While you should give some thought to how you want to name your sources and campaigns, once you have a plan it is not difficult to create the necessary links.  Some email marketing programs and social media publishing tools even have processes already built in to help configure these tracking tags.  Google has also provided its URL builder tool at https://ga-dev-tools.appspot.com/campaign-url-builder/ to help.

Tip #5: Product Linking

Google provides several other tools that generate useful data for informing your digital marketing efforts.  Two primary tools are Google Search Console, formerly known as Google Webmaster Tools, and Google Ads, formerly known as Google AdWords.  One of the quickest enhancements you can make to improve your analytics reports is to connect these Google tools together within your analytics account.  In the Google Analytics admin, look for the “product linking” section and follow the instructions so that data these other tools generate will show up directly in your reports.  This linkage allows for more useful reports and reduces the time needed to manually connect that data together.

Tip #6: Annotations

Annotations allow you to add notes to specific dates in your reports.  These notes will help you remember external events or configuration changes that are impacting your results so that when you look back you will be able to remember the context of what was happening at that time.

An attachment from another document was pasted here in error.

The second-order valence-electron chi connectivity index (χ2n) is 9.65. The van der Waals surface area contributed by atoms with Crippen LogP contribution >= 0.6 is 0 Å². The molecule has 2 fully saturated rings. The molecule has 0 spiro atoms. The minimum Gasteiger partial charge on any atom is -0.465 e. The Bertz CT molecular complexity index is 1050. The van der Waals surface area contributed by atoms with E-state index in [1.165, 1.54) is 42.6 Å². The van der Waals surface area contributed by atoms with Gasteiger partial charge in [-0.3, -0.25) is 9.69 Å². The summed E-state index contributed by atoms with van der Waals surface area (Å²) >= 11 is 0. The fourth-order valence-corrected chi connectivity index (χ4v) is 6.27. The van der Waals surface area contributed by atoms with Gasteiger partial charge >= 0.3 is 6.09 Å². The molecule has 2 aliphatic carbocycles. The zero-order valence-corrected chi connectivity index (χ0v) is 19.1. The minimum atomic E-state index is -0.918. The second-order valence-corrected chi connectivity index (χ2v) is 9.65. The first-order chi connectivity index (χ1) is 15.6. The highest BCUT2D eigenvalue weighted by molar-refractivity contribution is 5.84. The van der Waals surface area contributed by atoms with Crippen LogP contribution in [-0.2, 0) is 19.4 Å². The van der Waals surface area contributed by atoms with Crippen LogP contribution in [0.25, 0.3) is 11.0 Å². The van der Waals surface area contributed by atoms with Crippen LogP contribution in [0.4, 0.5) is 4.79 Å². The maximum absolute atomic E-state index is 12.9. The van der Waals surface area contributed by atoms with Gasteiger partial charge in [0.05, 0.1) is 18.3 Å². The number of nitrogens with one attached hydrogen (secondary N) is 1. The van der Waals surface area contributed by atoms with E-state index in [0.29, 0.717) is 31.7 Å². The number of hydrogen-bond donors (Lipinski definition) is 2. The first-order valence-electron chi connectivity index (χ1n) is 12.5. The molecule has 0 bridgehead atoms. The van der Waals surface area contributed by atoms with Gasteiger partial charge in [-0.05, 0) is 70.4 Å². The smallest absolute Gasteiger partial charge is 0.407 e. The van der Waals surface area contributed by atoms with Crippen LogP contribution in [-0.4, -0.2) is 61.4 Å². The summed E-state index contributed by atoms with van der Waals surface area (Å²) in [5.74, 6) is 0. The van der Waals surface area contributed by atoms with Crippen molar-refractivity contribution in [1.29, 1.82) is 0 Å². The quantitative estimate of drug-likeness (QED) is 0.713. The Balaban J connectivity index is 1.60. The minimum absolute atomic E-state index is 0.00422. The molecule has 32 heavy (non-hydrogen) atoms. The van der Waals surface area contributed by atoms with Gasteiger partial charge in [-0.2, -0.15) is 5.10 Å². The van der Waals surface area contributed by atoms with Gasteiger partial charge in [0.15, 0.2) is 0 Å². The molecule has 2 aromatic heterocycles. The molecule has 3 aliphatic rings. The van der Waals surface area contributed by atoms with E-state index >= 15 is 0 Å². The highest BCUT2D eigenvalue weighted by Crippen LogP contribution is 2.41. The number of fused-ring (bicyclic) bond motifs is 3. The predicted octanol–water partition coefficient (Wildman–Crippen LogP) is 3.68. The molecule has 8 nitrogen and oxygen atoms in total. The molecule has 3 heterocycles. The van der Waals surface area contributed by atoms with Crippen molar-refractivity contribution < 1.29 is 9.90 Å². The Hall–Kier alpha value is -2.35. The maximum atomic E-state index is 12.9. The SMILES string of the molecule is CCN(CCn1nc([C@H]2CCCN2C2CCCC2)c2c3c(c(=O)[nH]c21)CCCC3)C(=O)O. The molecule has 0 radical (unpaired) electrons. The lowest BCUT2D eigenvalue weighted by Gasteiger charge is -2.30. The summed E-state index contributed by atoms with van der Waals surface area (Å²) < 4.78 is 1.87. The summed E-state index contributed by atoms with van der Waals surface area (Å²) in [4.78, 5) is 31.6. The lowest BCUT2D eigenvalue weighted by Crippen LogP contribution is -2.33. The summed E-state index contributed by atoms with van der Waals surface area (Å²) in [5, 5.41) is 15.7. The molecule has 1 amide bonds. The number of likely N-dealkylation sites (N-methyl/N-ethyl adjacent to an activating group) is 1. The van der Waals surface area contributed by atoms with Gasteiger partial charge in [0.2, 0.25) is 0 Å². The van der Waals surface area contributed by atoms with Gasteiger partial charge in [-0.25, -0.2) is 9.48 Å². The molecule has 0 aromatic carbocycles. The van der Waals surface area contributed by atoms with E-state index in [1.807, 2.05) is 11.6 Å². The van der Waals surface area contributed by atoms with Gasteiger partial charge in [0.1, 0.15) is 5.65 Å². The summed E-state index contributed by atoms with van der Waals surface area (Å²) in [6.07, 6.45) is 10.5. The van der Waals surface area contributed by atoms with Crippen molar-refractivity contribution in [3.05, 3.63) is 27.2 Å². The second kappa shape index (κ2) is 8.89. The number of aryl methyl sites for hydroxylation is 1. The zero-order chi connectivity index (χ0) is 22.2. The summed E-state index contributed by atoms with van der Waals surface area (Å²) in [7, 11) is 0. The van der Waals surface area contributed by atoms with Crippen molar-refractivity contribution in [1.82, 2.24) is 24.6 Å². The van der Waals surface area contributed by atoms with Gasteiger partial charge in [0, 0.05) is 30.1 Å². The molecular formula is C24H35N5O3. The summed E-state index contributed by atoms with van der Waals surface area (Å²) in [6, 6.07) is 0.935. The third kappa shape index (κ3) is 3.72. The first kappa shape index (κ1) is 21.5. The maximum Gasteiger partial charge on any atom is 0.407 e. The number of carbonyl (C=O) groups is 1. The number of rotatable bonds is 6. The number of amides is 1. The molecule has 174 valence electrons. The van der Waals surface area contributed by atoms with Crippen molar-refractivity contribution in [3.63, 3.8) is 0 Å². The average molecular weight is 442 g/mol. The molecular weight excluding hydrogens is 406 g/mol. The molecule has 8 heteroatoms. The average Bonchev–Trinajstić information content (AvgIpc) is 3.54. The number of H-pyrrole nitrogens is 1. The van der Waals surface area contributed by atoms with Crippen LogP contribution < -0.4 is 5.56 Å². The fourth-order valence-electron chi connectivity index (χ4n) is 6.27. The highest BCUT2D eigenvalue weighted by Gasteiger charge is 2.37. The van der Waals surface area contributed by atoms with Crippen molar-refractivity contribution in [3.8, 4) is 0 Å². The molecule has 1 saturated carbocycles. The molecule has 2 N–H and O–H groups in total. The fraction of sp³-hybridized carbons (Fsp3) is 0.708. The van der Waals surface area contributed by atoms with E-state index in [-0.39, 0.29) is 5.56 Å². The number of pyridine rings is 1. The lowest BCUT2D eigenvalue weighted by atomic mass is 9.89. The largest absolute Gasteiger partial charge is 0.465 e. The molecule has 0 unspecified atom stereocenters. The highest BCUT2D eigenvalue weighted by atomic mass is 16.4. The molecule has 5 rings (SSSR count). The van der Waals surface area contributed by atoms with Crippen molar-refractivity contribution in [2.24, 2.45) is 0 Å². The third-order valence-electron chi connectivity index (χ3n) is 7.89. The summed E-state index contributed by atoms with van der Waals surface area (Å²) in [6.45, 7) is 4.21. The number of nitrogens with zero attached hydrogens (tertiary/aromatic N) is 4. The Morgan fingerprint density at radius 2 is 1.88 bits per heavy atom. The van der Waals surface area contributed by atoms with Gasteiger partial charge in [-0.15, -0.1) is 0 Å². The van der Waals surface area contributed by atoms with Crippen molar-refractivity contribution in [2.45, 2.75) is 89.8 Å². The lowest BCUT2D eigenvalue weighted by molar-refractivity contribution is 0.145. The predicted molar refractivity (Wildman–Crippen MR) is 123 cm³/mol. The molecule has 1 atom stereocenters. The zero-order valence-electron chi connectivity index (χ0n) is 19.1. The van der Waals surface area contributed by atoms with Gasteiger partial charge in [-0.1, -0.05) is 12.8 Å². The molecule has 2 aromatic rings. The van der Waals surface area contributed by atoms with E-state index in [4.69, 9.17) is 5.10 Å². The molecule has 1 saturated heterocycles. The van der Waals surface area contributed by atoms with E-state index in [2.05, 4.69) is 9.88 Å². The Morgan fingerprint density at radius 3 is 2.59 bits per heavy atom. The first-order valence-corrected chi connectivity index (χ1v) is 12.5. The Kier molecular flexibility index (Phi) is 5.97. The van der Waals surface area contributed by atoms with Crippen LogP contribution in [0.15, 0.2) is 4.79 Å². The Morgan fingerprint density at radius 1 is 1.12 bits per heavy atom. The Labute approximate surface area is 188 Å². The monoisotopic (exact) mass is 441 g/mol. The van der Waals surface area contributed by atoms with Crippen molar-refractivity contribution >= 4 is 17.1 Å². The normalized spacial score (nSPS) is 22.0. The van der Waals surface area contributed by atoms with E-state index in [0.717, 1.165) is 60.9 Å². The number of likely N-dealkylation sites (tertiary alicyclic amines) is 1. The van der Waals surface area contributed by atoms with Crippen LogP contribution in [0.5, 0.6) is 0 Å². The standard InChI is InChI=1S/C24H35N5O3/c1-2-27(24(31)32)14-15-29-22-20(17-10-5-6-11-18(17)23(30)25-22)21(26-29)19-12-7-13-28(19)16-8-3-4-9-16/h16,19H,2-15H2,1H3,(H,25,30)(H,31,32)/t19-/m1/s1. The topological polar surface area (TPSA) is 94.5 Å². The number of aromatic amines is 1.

Some examples of useful annotations may include:

  • Specific offline marketing campaigns
  • Grand openings or other events
  • New website launch or significant feature addition
  • External news story or article that drove a traffic and interest spike
  • Tracking issue or site offline that messed up your report data
  • Weather extremes that impacted your business
  • Competitor promotions

Annotations can be added via any of the Overview Reports or within the Google Analytics admin area.  One thing to note is that currently annotations cannot be added for dates in the future.  It would be nice to be able to add them in advance when you were setting up campaigns and promotions, but since you can’t, be sure to make a note to go back and add them after the event has happened.

Tip #7: Enhanced Ecommerce Tracking